The word “dream” can be defined in two ways: (1) a phenomenon you experience at night during sleep or (2) a compelling aspiration that you want to fulfill in life. Granted that these two definitions may appear different, they are closely related to each other.
How theorists define dreams
Here is a quick overview of what Freud and Jung, two prominent figures in psychology, had to say about dreams.
Sigmund Freud, the father of psychoanalysis, believes that dreams represent the strong urges that we suppress. However, these repressed desires must be somehow released and they are often manifested through our dreams.
Freud opines that dreams give us a glimpse of our unconscious mind. Our dreams may appear odd at first and they don’t seem to make any sense. But he suggests that if we can figure out the symbolisms that appear in our dreams, then we can better understand the real motivations of our subconscious.
Freud claims that dreams are influenced by our thoughts and situations in our daily lives. Also, he believes that our wishes are often satisfied through our dreams because the latent content of these desires may be harmful or disturbing. Thus, these urges are concealed in symbolism that often confuse us and, sometimes, make our dreams difficult to remember.
Although he believes in the existence of the unconscious, Carl Jung does not perceive it as erotic or sexual in nature like Freud, but rather spiritual. Freud and Jung eventually had a falling out because of their opposing views.
Jung opines that dreams serve as a guide to our unconscious mind and they do not attempt to hide our real feelings. Instead, dreams help us solve problems that we face in our waking lives and give us a sense of how we perceive ourselves in the world.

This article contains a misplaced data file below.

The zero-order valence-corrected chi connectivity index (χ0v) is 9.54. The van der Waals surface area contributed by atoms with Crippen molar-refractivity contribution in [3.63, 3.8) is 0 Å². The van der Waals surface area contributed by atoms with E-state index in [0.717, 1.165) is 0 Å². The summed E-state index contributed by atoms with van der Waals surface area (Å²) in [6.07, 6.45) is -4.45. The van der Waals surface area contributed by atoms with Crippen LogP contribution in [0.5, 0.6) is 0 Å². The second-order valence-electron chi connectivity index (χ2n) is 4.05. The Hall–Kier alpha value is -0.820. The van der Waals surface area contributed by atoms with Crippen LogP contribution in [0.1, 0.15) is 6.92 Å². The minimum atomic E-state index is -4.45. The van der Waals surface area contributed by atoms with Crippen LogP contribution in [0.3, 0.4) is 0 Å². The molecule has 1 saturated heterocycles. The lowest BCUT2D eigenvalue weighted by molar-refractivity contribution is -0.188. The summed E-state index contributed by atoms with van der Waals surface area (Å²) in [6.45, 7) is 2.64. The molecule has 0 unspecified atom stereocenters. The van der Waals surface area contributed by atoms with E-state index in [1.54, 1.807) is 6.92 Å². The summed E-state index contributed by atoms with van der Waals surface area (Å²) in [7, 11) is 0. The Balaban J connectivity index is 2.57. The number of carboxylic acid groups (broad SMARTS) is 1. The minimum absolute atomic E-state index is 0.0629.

Jung’s theory about dreams revolves around the idea of duality; meaning all things can be viewed as opposing pairs—for example, male and female, love and hate or good and evil.
Jung believes the images that appear in our dreams have something to do with ourselves, our relationships with others, and everyday situations in waking life.
Why do we have dreams anyway?
While scientists have made notable progress over the years in trying to learn about dreams, there is still no definitive answer as to why people dream. But many theories are being studied.
Some researchers posit that dreams are a byproduct of other biological activities that happen during sleep. But others claim that dreaming has no clear purpose.
It is uncertain whether we’ll ever be able to ascertain a definitive answer as to why we dream. But it’s quite possible that dreams may serve a vital role in our anatomy, behavior, and cognition.
Some of the prevailing theories suggest that dreams assist in the following:
- Processing our memories and aids in learning
- Consolidates our short and long term memories
- Works as an extension of our waking life and reflection of our experiences
- Gives us a way to deal with difficult situations, stressful thoughts, and experiences
- Helps our brain respond to biochemical changes and electrical impulses while we sleep
- Acts as a defense mechanism for our psyche against dangers, threats, and challenges
Even though dreams may seem difficult to understand or even remember, they may provide us with insight about what is troubling us and help us deal with specific challenges that we experience in our daily lives.
By becoming more aware of our dreams, we can use them to connect with our innermost thoughts, understand what motivates us, find our purpose, and achieve our full potential.
What do you think? Is there really an underlying reason why you dream? How does your waking life influence your dreams? Sound off in the comments below.
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